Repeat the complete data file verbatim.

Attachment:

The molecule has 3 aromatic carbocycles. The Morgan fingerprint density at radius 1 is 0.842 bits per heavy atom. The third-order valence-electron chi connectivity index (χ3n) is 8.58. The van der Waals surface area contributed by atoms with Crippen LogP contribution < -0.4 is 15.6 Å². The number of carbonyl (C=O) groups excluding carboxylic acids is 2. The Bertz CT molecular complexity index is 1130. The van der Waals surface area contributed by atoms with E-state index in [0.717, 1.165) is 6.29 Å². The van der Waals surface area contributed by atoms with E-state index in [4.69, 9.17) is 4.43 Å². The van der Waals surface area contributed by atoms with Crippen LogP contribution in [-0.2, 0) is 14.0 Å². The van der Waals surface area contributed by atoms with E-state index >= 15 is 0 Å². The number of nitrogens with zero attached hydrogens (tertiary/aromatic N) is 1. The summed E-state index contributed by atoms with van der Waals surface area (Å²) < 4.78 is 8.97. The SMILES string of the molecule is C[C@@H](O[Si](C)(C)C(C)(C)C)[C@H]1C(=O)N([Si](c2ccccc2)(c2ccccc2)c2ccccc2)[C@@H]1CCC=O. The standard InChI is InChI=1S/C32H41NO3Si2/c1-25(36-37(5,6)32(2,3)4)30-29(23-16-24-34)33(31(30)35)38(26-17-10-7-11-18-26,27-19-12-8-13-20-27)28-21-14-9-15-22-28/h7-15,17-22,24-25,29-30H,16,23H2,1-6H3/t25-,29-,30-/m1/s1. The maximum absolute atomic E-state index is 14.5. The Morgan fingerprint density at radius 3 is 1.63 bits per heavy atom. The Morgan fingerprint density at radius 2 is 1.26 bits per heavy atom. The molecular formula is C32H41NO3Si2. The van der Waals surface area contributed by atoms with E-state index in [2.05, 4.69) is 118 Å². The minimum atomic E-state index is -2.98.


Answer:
The molecule has 3 aromatic carbocycles. The Morgan fingerprint density at radius 1 is 0.842 bits per heavy atom. The third-order valence-electron chi connectivity index (χ3n) is 8.58. The van der Waals surface area contributed by atoms with Crippen LogP contribution < -0.4 is 15.6 Å². The number of carbonyl (C=O) groups excluding carboxylic acids is 2. The Bertz CT molecular complexity index is 1130. The van der Waals surface area contributed by atoms with E-state index in [0.717, 1.165) is 6.29 Å². The van der Waals surface area contributed by atoms with E-state index in [4.69, 9.17) is 4.43 Å². The van der Waals surface area contributed by atoms with Crippen LogP contribution in [-0.2, 0) is 14.0 Å². The van der Waals surface area contributed by atoms with E-state index >= 15 is 0 Å². The number of nitrogens with zero attached hydrogens (tertiary/aromatic N) is 1. The summed E-state index contributed by atoms with van der Waals surface area (Å²) < 4.78 is 8.97. The SMILES string of the molecule is C[C@@H](O[Si](C)(C)C(C)(C)C)[C@H]1C(=O)N([Si](c2ccccc2)(c2ccccc2)c2ccccc2)[C@@H]1CCC=O. The standard InChI is InChI=1S/C32H41NO3Si2/c1-25(36-37(5,6)32(2,3)4)30-29(23-16-24-34)33(31(30)35)38(26-17-10-7-11-18-26,27-19-12-8-13-20-27)28-21-14-9-15-22-28/h7-15,17-22,24-25,29-30H,16,23H2,1-6H3/t25-,29-,30-/m1/s1. The maximum absolute atomic E-state index is 14.5. The Morgan fingerprint density at radius 3 is 1.63 bits per heavy atom. The Morgan fingerprint density at radius 2 is 1.26 bits per heavy atom. The molecular formula is C32H41NO3Si2. The van der Waals surface area contributed by atoms with E-state index in [2.05, 4.69) is 118 Å². The minimum atomic E-state index is -2.98.